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The saphenous vein (SV) used for coronary artery bypass graft (CABG) in the described clinical trial was harvested in a conventional way and stripped of its surrounding tissue. The veins were distended to verify potential bleeding points and stored in saline solution at room temperature. Such a well-recognized surgical technique is still widely applied all over the world. Our clinical trial (stented vs. unstented SV grafts) was performed in 2003 following an initial animal study published in 2002. Due to suboptimal results observed in angiographic follow-up, the clinical study was interrupted.
The narrowing of the lumen of the vein graft implanted into the arterial circulation represents adaptation of the graft to increased stress imposed on the venous wall. This is mainly due to the increase of tangential forces and modification of shear forces to the vein wall. The vein graft undergoes remodeling very similar in fact to that observed in other cardiovascular pathologies. Following the idea of Zurbrugg et al., sheathing of the vein graft with pressure resistant mesh might prolong vein graft patency by decreasing the tension in the vein graft wall . In the late 1990s a few centers published optimistic data concerning various models of external stent in a relatively short observational animal model. In clinical reality the human SV presents probably a far better quality graft than any peripheral vein harvested from non-primate mammals.
Many investigators believe that an external stent should potentially act as a prosthesis of the external elastic membrane characteristic for the arterial wall rather than the vein wall . The goal of our animal research was to evaluate the efficacy of an extravascular stent made of polyester mesh, which was independently developed for prospective cardiac surgery human use in prevention of venous graft degeneration .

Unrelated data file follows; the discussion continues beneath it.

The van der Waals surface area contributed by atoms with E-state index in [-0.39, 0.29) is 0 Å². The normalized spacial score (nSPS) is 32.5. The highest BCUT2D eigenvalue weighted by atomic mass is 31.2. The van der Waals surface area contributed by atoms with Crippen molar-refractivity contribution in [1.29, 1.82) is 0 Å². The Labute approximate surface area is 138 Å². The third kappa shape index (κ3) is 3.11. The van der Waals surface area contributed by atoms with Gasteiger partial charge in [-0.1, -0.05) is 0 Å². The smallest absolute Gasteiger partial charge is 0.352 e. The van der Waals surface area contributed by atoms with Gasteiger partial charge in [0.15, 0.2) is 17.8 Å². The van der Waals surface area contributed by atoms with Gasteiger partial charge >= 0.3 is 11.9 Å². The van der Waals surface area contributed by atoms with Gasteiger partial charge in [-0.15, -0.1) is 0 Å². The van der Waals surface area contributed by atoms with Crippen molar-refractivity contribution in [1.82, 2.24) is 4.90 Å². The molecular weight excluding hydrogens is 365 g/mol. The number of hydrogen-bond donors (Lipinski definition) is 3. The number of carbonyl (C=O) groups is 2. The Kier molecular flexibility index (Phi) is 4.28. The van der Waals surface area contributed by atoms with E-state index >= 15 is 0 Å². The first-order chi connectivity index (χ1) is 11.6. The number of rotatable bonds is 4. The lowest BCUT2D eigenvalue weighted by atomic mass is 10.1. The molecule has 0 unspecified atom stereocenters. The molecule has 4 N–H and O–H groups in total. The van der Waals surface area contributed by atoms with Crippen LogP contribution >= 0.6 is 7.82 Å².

The idea of the no-touch technique of SV harvesting sounds promising, like any other no-touch technique applied to surgery. It is worth remembering, however, that surgery is a very “touching technique” by means of any kind of medical treatment. Any new manual surgical technique is warmly welcomed, but the true progress in medicine lies nowadays in the new material technologies. The no-touch technique is now used in very few centers due to the much higher rate of complications with wound healing, hematoma formation and infections .
Currently after nearly 20 years since the initial idea of external stenting and our adequately growing medical experience, the authors believe that the only predictable solution showing obvious advantages in surgical treatment of coronary heart disease is total arterial revascularization (TAR).
The authors declare no conflict of interest.